Insync is a GUI-based, feature-rich Google Drive client that works on several platforms including Linux. However, like OverGrive, Insync is also a proprietary software – it costs $25. The amount charged can be one-time or per-year depending upon whether you are an end-user, professional, or an organization. Thankfully, Insync provides a 15-day free trail, so you can test it out before deciding whether or not to spend your money on it.
Download and Install
To download Insyc on your system, download the package/installer for your system from the tool’s official website. For Ubuntu, a .deb file will be downloaded, which you can easily install using the ‘dpkg’ command. Here’s the command in my case:
sudo dpkg -i insync_22.214.171.124076-trusty_i386.deb
Once done, you’ll see a notification similar to the following:
Hit the ‘Start Insyc’ button in the window above, and you’ll see the ‘i’ icon (see image below) in the system tray:
Click Insync’s icon in system tray and then click the ‘Open app window’ option to launch the UI:
So, like in the case of any other client, here also the first step is to connect the client with your Google Drive account. So, hit the ‘ADD GOOGLE ACCOUNT’ button in the UI. It will open a web page asking you to allow the client to access your account.
After you authorize, the client installed on your machine will ask you to provide a directory in which you want it to sync your Google Drive stuff:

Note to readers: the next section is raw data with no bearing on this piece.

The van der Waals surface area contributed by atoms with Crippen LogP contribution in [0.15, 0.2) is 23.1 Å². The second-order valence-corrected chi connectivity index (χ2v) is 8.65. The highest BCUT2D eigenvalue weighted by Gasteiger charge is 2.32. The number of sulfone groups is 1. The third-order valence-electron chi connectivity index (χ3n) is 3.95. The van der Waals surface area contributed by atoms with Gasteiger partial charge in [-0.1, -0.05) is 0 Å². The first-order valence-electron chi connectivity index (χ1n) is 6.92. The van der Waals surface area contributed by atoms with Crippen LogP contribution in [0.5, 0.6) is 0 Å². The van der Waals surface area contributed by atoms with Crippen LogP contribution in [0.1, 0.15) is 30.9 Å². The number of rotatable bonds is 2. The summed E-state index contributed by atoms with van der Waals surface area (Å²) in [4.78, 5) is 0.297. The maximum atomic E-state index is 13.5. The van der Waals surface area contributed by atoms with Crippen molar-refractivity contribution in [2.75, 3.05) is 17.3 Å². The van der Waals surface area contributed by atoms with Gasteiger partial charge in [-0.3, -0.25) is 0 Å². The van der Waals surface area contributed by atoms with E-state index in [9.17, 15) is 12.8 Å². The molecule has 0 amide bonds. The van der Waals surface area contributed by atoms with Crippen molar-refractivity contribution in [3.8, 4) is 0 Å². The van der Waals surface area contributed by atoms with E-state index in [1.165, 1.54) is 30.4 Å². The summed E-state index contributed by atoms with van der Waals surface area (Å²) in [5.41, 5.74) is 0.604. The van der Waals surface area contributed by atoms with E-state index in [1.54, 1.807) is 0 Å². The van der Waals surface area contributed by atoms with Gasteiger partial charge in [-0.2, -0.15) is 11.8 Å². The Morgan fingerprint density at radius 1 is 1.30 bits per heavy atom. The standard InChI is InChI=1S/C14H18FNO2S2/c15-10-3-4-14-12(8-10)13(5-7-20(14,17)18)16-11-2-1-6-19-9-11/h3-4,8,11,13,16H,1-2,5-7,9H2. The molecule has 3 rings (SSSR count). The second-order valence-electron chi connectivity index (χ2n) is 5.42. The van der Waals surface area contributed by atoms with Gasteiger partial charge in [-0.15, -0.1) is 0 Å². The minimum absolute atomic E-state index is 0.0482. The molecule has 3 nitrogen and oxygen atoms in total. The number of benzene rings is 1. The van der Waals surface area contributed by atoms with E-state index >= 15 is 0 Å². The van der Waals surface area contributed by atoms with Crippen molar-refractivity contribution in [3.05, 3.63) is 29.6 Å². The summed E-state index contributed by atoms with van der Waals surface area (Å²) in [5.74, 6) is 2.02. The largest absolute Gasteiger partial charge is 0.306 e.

Once you’re done with this set-up, hit the ‘Finish’ button.
Now, when you’ll open the client UI, you’ll see the files and folders stored in your connected Google Drive account as well as options detailing how you’ve configured Insyc to handle them.
The grey-colored column on the left contains various configuration options that are available to the user. For example, Selective Sync lets you choose which files you want the client to sync; Ignore List lets you specify the files/folders that you don’t want to upload/download; Convert lets you specify whether or not you want to convert stuff stored in your Google Drive into some other format like Microsoft Office or OpenDocument; and Stats gives you a chart showing how much of your Google Drive space has been consumed.
SEE ALSO: 10 Best Linux Music Player Apps
All Google Drive clients discussed here have their own strengths and weaknesses, so it would be unfair to say which one is the best. It all depends on your requirement – for example, whether or not you need a GUI-based client, are you willing to pay for it, what kind of feature set you require, and more.
Also keep in mind that the list we’ve discussed here is not exhaustive – other third party alternatives like Rclone are also available. So, you can take a look at them as well if all of the above fail to impress you.